The animation and designs are huge elements that make this film pop. The lining is thin, and it has a very doodle-style look to everyone. The entire look of the film reminds me of something from artists that I know about, like Sam Hurt. The animation is still very expressive and result in giving individuals a lot of personality. I even like the design behind one of the main female characters, the rabbi’s daughter, who is voiced by Hafsia Herzi. She has a voluptuous design, but nothing like Jessica Rabbit or the male pandering women of anime. She is rather beautiful in that regard. She isn’t some stereotypical-looking girl. She actually has a curvy body that is probably more realistic in terms of how actual curvy women look in real life. I don’t mean to make a big deal about this one character, but it’s refreshing that it isn’t some sexualized design or some typical Disney design. I also think having the film be in its original language was a good idea. I don’t think having an English cast would make much sense in terms of some of the story elements, like how the Russian Jew is not understandable to the rabbi and his cohorts. Plus, I think finding actors for this film would have been very tricky. Sometimes, just a good translation with subtitles is good enough. I’m also glad this film is not one-sided with the topics of religion. It has multiple opinions on the subject, and I never felt like it leaned toward one side or another. However, that could just be me, since I am not fully educated on such topics.
With that being said, I do think the no “three act structure” narrative is part of the film’s problems. The film has little focus, and has multiple stories happening at once, from the rabbi’s test, the discovery of the Russian Jew, to the origin of African Jews. It’s nice for the film to take its time and have interesting characters, but maybe having one big plot would have been better than multiple little plots. I also found some sudden scenes of violence were not really needed. In the film, you meet a rather drunk and volatile character who ends up killing someone, right before he himself is killed when they are in Africa. It comes out of nowhere, and it feels out of place. I also found the ending to be odd and disappointing all at once. Later in the journey into Africa, only the young Russian male, his new wife, and the cat actually find the original birthplace of African Judaism. The artstyle definitely changes in an obvious way to look more like a Farside comic than what we have been seeing for the majority of the film. The ending journey just feels underwhelming, since not everyone got to the location, and we never see them make it back to Algeria. This is like how The Sopranos and Lost had really weak endings. they had huge things building up, but the punchline or end result was less than stellar. Why does the Russian guy not tell the rabbi that they found the birthplace of Judaism? Why not show them? Why was the cat suddenly so interested in his bar mitzvah when for a good chunk of the film never brought it up? Why can’t we see what happens to them when they get back? Do they get back to Algeria?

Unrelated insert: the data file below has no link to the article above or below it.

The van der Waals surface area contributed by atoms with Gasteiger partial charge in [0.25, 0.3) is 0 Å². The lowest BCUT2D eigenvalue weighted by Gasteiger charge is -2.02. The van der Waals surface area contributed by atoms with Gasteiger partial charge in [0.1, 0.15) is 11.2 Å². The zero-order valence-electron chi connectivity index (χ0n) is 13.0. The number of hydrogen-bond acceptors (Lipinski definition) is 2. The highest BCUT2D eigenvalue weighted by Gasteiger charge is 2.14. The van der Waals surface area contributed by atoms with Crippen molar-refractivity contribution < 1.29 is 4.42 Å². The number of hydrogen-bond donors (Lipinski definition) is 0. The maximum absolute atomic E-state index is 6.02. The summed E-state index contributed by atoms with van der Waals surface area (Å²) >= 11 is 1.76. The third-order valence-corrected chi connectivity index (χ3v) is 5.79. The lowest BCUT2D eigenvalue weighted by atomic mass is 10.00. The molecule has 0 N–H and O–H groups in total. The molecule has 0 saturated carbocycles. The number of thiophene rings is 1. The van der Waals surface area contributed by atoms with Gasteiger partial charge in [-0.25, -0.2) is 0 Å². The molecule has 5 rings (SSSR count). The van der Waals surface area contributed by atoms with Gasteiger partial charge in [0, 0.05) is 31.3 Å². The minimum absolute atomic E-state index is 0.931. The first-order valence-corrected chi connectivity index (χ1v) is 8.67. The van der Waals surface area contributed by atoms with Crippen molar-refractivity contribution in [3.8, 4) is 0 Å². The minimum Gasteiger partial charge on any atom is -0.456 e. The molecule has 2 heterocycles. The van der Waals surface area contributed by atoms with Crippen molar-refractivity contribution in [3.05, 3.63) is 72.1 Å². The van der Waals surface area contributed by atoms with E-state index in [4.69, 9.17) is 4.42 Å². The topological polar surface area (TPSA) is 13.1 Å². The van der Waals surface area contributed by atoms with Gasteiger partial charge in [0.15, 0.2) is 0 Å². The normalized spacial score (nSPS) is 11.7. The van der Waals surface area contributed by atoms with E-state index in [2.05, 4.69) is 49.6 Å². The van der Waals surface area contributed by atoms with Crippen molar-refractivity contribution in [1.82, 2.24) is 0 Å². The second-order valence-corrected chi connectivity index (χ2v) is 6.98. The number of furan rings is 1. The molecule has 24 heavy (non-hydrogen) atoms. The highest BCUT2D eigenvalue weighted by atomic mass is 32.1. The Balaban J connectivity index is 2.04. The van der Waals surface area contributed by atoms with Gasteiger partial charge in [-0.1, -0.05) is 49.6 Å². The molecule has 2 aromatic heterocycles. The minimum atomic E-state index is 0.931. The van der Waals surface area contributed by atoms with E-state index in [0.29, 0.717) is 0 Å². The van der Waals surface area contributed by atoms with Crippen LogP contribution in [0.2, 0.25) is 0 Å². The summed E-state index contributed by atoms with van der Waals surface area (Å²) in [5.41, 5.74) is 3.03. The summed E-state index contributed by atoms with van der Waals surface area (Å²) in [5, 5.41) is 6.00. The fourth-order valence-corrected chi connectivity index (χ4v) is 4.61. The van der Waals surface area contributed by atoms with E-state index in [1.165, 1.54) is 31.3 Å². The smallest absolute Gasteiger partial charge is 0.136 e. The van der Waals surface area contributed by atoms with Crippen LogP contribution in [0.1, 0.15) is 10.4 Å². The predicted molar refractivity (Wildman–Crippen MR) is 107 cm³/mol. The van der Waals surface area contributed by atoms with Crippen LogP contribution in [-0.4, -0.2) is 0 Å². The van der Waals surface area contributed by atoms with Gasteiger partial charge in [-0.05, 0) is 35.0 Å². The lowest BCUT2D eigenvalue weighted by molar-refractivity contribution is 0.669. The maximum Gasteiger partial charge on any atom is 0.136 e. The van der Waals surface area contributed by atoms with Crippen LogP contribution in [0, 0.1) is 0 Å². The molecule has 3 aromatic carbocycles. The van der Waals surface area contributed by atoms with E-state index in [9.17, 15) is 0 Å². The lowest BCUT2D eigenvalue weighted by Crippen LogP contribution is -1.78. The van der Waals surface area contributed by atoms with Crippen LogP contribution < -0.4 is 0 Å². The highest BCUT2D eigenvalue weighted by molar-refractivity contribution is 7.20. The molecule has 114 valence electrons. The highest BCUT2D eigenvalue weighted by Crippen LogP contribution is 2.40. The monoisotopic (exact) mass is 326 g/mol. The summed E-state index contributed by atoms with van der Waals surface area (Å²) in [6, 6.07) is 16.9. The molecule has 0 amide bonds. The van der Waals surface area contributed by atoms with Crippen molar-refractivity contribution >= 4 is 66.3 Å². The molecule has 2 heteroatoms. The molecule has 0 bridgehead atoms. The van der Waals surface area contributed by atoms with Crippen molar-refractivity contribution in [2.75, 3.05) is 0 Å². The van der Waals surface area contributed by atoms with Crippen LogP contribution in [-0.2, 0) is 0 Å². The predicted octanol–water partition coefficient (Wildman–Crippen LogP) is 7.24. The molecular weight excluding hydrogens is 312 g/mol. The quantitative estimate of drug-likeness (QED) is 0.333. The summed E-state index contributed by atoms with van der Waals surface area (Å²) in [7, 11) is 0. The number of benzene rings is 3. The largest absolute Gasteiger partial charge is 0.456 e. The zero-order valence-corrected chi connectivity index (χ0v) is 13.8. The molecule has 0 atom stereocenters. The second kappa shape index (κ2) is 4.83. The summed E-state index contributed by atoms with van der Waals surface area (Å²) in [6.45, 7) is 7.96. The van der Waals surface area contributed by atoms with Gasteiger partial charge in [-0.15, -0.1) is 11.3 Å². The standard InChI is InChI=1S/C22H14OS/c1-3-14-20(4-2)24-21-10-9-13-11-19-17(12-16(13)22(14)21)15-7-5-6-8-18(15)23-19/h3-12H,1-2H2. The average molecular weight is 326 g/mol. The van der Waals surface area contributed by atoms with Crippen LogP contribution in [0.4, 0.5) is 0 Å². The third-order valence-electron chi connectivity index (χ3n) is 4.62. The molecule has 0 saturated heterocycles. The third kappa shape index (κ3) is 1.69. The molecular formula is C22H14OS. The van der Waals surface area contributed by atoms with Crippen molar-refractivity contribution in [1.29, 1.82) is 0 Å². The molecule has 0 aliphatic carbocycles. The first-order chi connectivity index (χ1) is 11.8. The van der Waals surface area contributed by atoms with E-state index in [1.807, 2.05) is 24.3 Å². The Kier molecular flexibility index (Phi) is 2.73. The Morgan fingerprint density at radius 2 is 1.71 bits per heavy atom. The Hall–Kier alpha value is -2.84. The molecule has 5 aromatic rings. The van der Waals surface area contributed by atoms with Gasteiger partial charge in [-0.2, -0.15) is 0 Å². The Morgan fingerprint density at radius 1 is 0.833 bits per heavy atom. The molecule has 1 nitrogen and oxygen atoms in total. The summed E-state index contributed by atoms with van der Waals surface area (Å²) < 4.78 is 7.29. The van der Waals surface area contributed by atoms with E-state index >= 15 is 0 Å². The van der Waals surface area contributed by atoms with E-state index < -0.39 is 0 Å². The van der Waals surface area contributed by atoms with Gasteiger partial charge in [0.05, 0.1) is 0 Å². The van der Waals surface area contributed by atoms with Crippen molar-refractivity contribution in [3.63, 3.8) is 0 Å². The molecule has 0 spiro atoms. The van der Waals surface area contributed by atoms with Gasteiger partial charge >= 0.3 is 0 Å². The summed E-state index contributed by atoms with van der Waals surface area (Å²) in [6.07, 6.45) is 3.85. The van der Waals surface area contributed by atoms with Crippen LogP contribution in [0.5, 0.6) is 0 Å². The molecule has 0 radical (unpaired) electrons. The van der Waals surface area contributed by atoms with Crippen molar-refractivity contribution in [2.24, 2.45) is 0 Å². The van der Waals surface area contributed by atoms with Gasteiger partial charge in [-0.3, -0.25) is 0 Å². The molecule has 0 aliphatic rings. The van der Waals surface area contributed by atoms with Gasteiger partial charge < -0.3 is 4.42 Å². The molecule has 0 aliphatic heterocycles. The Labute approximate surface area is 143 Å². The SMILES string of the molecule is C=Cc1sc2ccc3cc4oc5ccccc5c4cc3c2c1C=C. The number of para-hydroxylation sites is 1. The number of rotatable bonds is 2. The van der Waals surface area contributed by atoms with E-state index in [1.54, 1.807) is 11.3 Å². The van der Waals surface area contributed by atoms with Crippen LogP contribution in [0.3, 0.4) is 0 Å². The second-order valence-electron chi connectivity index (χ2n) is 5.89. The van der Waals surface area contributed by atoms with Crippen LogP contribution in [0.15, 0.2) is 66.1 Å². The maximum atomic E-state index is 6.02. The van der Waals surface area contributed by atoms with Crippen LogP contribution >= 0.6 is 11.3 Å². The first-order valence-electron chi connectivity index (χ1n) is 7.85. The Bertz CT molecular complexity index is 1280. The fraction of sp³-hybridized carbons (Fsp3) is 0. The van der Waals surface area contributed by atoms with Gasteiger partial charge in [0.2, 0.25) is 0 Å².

Even with my problem with the ending and some pacing, I really like this movie. Instead of following a stereotypical route or formula, the film tried something different, and for the most part, it succeeded. It might be odd, and I can understand if some people can’t get into this film due to the themes, but it’s something different. The Blu-ray combo pack will probably run you at $25. For a film that is rather original, it’s definitely worth that price. I wish I could say it was on Netflix, but apparently they thought they needed space to put the five sequels to Alpha and Omega on there. Well, I know I am in October, and it’s under contractual obligation that I must review something spooky or horror related. How about the scariest thing of all? An Adam Sandler film that is actually good! Next time, we look at Hotel Transylvania! Thank you for reading and see you next time!
Rating: Go See it!